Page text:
William Faulkner

William Faulkner\'s Yoknapatawpha County, with Jefferson as its county seat, is
both a mythical and actual place. Yoknapatawpha county is 2400 square miles in
area and has a population of 15,611 persons. Jefferson has an actual jail, town
square, old houses, and Old Frenchman\'s Place, even a railroad. Faulkner\'s
"Yoknapatawpha County" is in reality Lafayette County, and "Jefferson" is
actually Oxford. The Faulkner family lived there since before the Civil War.
This is where most of his stories take place. He pondered the family history
and his own personal history; and he used both in writing his stories.
(American Writers; 54)
Faulkner born in New Albany, Mississippi in 1897. In 1902 they moved to
Oxford ("Jefferson"), the seat of the University of Mississippi. His father,
Murray C. Falkner, (the u was added to the family name by the printer who set up
William\'s first book, The Marble Faun) ran a livery stable and a hardware store.
Later he became business manager of the University. Maud Butler was his mother
and Murray, John, and Dean were his three brothers. (American Writers; 55a)
Faulkner\'s great-grandfather was William C. Falkner. He was born in 1825.
He was a legendary figure in Northern Mississippi. Many details of his life
have shown up in Faulkner\'s writings. He was twice acquitted of murder charges.
He was a believer in severe discipline and was a colonel of a group of raiders
of the Civil War. He began as a poor youngster trying to take care of his
widowed mother, but ending his career as the owner of a railroad and a member of
the state legislature. He was killed by his former railroad partner shortly
after he had defeated the other for a seat in the legislature. There is a
statue of William C. Falkner facing his railroad today. (American Writers; 55b)
J. W. T. Faulkner was a lawyer, a banker, and assistant United States
attorney. He was an active member of "rise of the "rednecks"", the political
movement that gave greater suffrage to tenant farmers. The people of Oxford say
he had and explosive temper. (American Writers; 55c)
The characters Colonel Sartoris and Bayard Sartoris portray Faulkner\'s
great-grandfather and grandfather. These characters show up in many of his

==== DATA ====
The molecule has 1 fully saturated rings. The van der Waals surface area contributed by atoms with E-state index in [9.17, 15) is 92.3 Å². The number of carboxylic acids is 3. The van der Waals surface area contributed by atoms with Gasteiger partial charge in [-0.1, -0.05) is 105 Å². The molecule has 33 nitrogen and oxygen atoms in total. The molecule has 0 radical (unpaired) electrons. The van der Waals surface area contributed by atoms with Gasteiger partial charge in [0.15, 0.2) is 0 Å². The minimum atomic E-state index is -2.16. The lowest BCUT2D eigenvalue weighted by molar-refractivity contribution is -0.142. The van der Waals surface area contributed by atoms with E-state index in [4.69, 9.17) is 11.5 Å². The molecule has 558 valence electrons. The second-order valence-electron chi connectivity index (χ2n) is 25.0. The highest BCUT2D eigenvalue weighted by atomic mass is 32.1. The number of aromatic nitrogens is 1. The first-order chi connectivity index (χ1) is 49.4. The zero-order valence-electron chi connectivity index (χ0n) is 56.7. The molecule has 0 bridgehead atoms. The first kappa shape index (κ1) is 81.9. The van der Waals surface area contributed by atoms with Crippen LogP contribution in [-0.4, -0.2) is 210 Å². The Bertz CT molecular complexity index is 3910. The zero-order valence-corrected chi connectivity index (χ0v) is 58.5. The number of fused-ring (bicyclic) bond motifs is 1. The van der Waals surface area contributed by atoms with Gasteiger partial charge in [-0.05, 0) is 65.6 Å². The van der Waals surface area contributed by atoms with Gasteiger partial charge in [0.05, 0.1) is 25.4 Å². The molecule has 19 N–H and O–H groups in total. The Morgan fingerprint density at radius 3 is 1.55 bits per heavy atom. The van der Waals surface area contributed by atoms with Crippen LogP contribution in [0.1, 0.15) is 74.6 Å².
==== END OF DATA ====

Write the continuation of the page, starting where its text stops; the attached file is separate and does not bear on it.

stories such as Sartoris and The Unvanquished. They are a part of the Old South
legend and they play an important role in the saga of Yoknapatawpha. (American
Writers; 55d)
William was a poor student. He left highshool in the tenth grade to work
in his grandfather\'s bank. He liked to read, and wrote some poetry of his own.
He also tried painting. The towns people said he was a moody boy, and seemed as
a puzzle to them. He began a friendship with Phil Stone in 1914. Phil was a
young lawyer. This gave him a chance for literary discussions and helped
acquaint him with such rising reputations as Conrad Aiken, Robert Frost, Erza
Pound, and Sherwood Anderson. (American Writers; 55e)
William was underweight and only five feet tall. Because of this, he was
turned down by the United States Army. He did, however, join the Royal Flying
Corps in Toronto, Canada, and a cadet. On December 22, 1918, the date of
demobilization, he became an honorary second lieutenant. He was often
preoccupied with both the events and the implications of World War I, like most
other writers of his age. Many of his earlier books deal with this. (American
Writers; 55f)
As a veteran, he was allowed to enroll at the University of Mississippi.
There he studied English, Spanish, and French, but he was only in residence for
one full academic year. He took a job in a bookstore in New York City, but he
soon returned to Oxford. He did odd jobs such as a carpenter of house painter
for two years, then became postmaster at the university. He soon resigned,
saying in his letter of resignation, " I will be damned if I propose to be at
the beck and call of every itinerant scoundrel who has two cents to invest in a
postage stamp." This same year, 1924, The Marble Faun was publicized, a book of
poems. Stone had subsidized its publication. (American Writers; 55g)
Faulkner decided to go to Europe by means of New Orleans. Once he reached
Now Orleans, he ended up staying for six months. He wrote a few sketches for
Times-Picayune entitles "Mirrors of Charles Street," contributed to the Double
Dealer, and important "little magazine," and became friends with Sherwood
Anderson. At that time, Anderson was one of the most admired of